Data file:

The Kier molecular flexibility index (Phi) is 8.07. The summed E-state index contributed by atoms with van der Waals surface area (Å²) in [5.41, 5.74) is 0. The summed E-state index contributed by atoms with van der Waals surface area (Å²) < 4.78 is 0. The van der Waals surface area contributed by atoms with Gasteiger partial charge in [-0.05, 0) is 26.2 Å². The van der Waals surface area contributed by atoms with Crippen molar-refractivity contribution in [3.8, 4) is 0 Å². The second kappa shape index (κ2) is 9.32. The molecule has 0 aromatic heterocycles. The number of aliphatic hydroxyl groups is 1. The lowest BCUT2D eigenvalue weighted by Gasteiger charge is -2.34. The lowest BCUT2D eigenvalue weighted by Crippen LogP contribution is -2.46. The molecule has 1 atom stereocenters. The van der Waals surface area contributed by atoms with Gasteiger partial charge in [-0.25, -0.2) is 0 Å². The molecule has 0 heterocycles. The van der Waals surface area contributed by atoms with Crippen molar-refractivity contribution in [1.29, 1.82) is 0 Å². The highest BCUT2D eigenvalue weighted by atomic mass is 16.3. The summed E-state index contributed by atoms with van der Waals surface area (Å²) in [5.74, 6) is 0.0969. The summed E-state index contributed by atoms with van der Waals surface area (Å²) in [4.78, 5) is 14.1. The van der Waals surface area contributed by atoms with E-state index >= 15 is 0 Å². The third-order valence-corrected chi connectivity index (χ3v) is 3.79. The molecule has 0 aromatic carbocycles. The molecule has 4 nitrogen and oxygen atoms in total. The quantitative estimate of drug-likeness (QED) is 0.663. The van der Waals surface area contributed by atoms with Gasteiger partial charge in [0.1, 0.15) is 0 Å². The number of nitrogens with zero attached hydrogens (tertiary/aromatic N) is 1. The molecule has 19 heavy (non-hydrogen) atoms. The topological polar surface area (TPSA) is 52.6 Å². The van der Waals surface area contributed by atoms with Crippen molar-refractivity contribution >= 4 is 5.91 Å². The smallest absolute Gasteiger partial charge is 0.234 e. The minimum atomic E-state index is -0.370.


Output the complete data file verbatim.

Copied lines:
The Kier molecular flexibility index (Phi) is 8.07. The summed E-state index contributed by atoms with van der Waals surface area (Å²) in [5.41, 5.74) is 0. The summed E-state index contributed by atoms with van der Waals surface area (Å²) < 4.78 is 0. The van der Waals surface area contributed by atoms with Gasteiger partial charge in [-0.05, 0) is 26.2 Å². The van der Waals surface area contributed by atoms with Crippen molar-refractivity contribution in [3.8, 4) is 0 Å². The second kappa shape index (κ2) is 9.32. The molecule has 0 aromatic heterocycles. The number of aliphatic hydroxyl groups is 1. The lowest BCUT2D eigenvalue weighted by Gasteiger charge is -2.34. The lowest BCUT2D eigenvalue weighted by Crippen LogP contribution is -2.46. The molecule has 1 atom stereocenters. The van der Waals surface area contributed by atoms with Gasteiger partial charge in [-0.25, -0.2) is 0 Å². The molecule has 0 heterocycles. The van der Waals surface area contributed by atoms with Crippen molar-refractivity contribution in [1.29, 1.82) is 0 Å². The highest BCUT2D eigenvalue weighted by atomic mass is 16.3. The summed E-state index contributed by atoms with van der Waals surface area (Å²) in [5.74, 6) is 0.0969. The summed E-state index contributed by atoms with van der Waals surface area (Å²) in [4.78, 5) is 14.1. The van der Waals surface area contributed by atoms with E-state index >= 15 is 0 Å². The third-order valence-corrected chi connectivity index (χ3v) is 3.79. The molecule has 0 aromatic carbocycles. The molecule has 4 nitrogen and oxygen atoms in total. The quantitative estimate of drug-likeness (QED) is 0.663. The van der Waals surface area contributed by atoms with Gasteiger partial charge in [0.1, 0.15) is 0 Å². The number of nitrogens with zero attached hydrogens (tertiary/aromatic N) is 1. The molecule has 19 heavy (non-hydrogen) atoms. The topological polar surface area (TPSA) is 52.6 Å². The van der Waals surface area contributed by atoms with Crippen molar-refractivity contribution >= 4 is 5.91 Å². The smallest absolute Gasteiger partial charge is 0.234 e. The minimum atomic E-state index is -0.370.